American troops cannot and should not be fighting in a war and dying in a war that Afghan forces are not willing to fight for themselves. We spent over a trillion dollars.
We trained and equipped an Afghan military force of some 300,000 strong — incredibly well equipped — a force larger in size than the militaries of many of our NATO allies.
We gave them every tool they could need. We paid their salaries, provided for the maintenance of their air force — something the Taliban doesn’t have. Taliban does not have an air force. We provided close air support. We gave them every chance to determine their own future. What we could not provide them was the will to fight for that future.
I don’t have children, but I do have nieces and nephews, and I can’t imagine encouraging them to risk their lives and limbs for a mission that is and always was vaporware. Nor would I lay down my own life for such a venture. So how could I quibble with a commander in chief’s decision to prevent other Americans’ kids from dying or being maimed in a lost cause?
I couldn’t, and Joe Biden, whose own son may have died because of his deployment to Iraq, couldn’t either.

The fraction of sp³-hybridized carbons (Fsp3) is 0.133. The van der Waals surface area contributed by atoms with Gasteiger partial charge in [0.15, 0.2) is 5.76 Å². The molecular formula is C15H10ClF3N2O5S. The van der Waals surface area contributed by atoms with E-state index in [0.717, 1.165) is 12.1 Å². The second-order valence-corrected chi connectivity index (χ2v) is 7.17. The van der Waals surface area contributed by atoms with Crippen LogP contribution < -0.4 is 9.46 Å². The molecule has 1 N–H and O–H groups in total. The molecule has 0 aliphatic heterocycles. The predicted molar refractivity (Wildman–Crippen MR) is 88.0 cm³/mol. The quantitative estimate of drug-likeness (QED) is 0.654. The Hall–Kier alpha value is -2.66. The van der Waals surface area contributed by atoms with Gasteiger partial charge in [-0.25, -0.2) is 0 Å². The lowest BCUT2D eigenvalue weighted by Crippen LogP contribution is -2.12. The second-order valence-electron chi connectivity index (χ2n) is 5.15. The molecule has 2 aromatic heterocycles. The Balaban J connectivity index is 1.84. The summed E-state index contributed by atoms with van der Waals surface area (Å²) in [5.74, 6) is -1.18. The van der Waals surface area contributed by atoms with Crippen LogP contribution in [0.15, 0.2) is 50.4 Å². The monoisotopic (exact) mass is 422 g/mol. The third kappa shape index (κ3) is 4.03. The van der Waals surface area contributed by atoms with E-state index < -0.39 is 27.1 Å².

It was the same reason I couldn’t justify the invasion of Afghanistan 20 years ago and why our Iraq adventure seemed particularly noxious. Old men with no stake in these wars other than their own reputations and political fortunes were making life-and-death decisions on poor and middle-class kids’ behalf.
Anti-war activists were right then, and we’re right now. And no amount of Biden-bashing from the warmongers on the right will ever change that.
As satisfying as it might be to say “I told you so,” what we and the sometime doves in the GOP really need to say is “never again.” Biden deserves ample credit for finally getting us out of George W. Bush’s mess, and his hypocritical right-wing critics need to finally and forever STFU.